Multiple experts told the Kyiv Post that unlike in the rest of Europe, Ukraine has an upside-down system dominated by large players. Small players and citizens-have 12 percent of the market, he said.

In contrast, citizen cooperatives own more than a third of renewable energy in Germany. However, investigative reports re­vealed that some cooperatives are backed by major German energy companies. Denmark’s cooperatives also hold a significant share of the country’s renewable energy projects, even though their total number is declining.

“Historically, many projects started to develop when (the feed-in tariff) was in­troduced,” said Oleksiy Feliv, a partner with the law firm Intégrités. “Then in 2012-2013 they stopped because of more or less mo­nopolization of the market by governmen­tal or close to government companies. Then in 2014-2015, there was no development.”

In 2015, the Rada abolished a clause re­quiring renewable projects to use Ukrainian equipment, which had effectively closed the market off to foreign competition. Also in 2015, extremely high feed-in tariffs were reduced for major producers, which mostly consisted of Kluyev’s plants. Foreign invest­ment into Ukraine’s renewables is relatively recent, starting a few years ago.

It is possible to draw a parallel with what happened in the Czech Republic over a de­cade ago. Czech media reported on a wide- ranging scandal involving ex-employees of the Czech Energy Regulatory Office who al­legedly boosted energy purchase prices so that some companies would get higher prof­its, in exchange for bribes.

The Czech Republic’s high green tar­iffs led to tens of thousands of solar plants built, even when the state could not sup­port them. The subsidies were later cut and a heavy tax was slapped on them, leading to outrage by many developers. The scan­dals cost the state about 200 billion koru­na (about $8.85 billion), president Milos Zeman was quoted as saying. Renewable in­vestment then stagnated.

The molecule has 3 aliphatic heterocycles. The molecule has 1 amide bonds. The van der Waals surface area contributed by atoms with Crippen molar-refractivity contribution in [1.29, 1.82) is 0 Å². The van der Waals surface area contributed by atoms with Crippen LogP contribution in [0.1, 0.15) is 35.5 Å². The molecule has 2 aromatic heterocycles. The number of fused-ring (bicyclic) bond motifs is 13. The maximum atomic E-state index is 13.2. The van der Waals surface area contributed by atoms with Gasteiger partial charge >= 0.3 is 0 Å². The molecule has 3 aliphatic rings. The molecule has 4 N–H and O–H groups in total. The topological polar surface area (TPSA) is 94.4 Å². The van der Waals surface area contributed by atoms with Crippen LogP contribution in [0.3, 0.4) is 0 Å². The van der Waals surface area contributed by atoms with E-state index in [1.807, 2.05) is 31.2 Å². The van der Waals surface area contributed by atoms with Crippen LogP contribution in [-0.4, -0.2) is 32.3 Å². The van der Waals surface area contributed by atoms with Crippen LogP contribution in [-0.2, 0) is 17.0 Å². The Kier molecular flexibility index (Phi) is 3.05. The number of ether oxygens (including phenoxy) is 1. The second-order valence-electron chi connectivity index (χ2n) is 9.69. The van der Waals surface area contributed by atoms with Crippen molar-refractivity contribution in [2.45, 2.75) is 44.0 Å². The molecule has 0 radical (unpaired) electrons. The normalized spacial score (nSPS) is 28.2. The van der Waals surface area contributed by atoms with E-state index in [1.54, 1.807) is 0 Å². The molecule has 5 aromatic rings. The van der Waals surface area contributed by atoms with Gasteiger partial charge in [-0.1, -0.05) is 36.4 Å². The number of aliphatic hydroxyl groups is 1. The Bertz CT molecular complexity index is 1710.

Meanwhile, Spain had once introduced a high green tariff, attracting so much invest­ment that the government could not sus­tain it. Spain then retroactively changed the tariffs, creating scandals with investors and dropping renewable development in the country to near zero for years.

This specter haunted some Ukrainian lawmakers who were worried that exces­sive feed-in tariffs would cause the market to fail.

Fears that this would happen in Ukraine helped the green auction law pass, despite the legislation having opponents. Olga Bielkova, the deputy head of the Rada’s committee on Fuel and Energy Complex, said that developers who already had projects on the way in Ukraine, fought to delay the green auction law, to extend their feed-in tariff “honeymoon period.”

Future competition

Bielkova finds the green auctions very encouraging for healthy competition and fair energy costs. According to her experience in the gas industry, introducing auctions brought out genuine market prices for energy and attracted the interest of serious investors.

No developer can bid for more than 25 percent of the capacity of any one auction under the Ukrainian law. This is meant to ensure that large companies don’t monopolize the sector. To promote com­petition, no more than 80 percent of an auction's total capacity can be granted to all participants.

It is not clear what will happen with smaller producers. Those whose projects are below 1 megawatt solar and below 5 megawatt wind will continue to enjoy existing feed-in tariffs until 2030, even though these tariffs will go down over the next few years.

Tetiana Kovalenko, spokeswoman for Ukrainian developer Indian Solar, said “the new rules will force the small players to leave the al­ternative energy market. Those companies that really see the devel­opment of alternative energy in Ukraine as their mission will remain on the market. Our company will also be among them.”

“The payback period of projects will increase due to a significant reduction in tariff and an additional financial burden in the form of a bank guarantee at the auction. The payback period for solar projects will be more than seven years, which is not attractive for SMEs in the current environment,” she added.

Multiple experts told the Kyiv Post that the future role of “pro­sumers” — small players and households that both produce and con­sume energy — is still not clear in Ukraine.